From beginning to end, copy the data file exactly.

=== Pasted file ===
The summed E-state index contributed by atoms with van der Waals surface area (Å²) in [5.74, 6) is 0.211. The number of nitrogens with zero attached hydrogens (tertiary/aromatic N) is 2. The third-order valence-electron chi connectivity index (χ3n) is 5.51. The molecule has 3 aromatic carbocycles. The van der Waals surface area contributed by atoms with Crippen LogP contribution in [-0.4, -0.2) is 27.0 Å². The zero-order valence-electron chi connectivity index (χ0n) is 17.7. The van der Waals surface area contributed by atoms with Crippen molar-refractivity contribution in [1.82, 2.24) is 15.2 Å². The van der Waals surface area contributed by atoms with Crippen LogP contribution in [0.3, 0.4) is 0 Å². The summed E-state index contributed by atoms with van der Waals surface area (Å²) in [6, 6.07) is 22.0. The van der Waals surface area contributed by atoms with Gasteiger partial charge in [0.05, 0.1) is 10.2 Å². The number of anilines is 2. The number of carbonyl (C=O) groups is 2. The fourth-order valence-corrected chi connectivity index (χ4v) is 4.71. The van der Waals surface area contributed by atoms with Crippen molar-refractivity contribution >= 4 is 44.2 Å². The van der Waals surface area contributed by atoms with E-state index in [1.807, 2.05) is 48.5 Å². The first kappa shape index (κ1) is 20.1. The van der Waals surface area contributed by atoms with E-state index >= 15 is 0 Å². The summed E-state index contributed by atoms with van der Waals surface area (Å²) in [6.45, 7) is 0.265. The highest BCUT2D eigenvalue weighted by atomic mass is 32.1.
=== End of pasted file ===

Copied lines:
The summed E-state index contributed by atoms with van der Waals surface area (Å²) in [5.74, 6) is 0.211. The number of nitrogens with zero attached hydrogens (tertiary/aromatic N) is 2. The third-order valence-electron chi connectivity index (χ3n) is 5.51. The molecule has 3 aromatic carbocycles. The van der Waals surface area contributed by atoms with Crippen LogP contribution in [-0.4, -0.2) is 27.0 Å². The zero-order valence-electron chi connectivity index (χ0n) is 17.7. The van der Waals surface area contributed by atoms with Crippen molar-refractivity contribution in [1.82, 2.24) is 15.2 Å². The van der Waals surface area contributed by atoms with Crippen LogP contribution in [0.3, 0.4) is 0 Å². The summed E-state index contributed by atoms with van der Waals surface area (Å²) in [6, 6.07) is 22.0. The van der Waals surface area contributed by atoms with Gasteiger partial charge in [0.05, 0.1) is 10.2 Å². The number of anilines is 2. The number of carbonyl (C=O) groups is 2. The fourth-order valence-corrected chi connectivity index (χ4v) is 4.71. The van der Waals surface area contributed by atoms with Crippen molar-refractivity contribution >= 4 is 44.2 Å². The van der Waals surface area contributed by atoms with E-state index in [1.807, 2.05) is 48.5 Å². The first kappa shape index (κ1) is 20.1. The van der Waals surface area contributed by atoms with E-state index >= 15 is 0 Å². The summed E-state index contributed by atoms with van der Waals surface area (Å²) in [6.45, 7) is 0.265. The highest BCUT2D eigenvalue weighted by atomic mass is 32.1.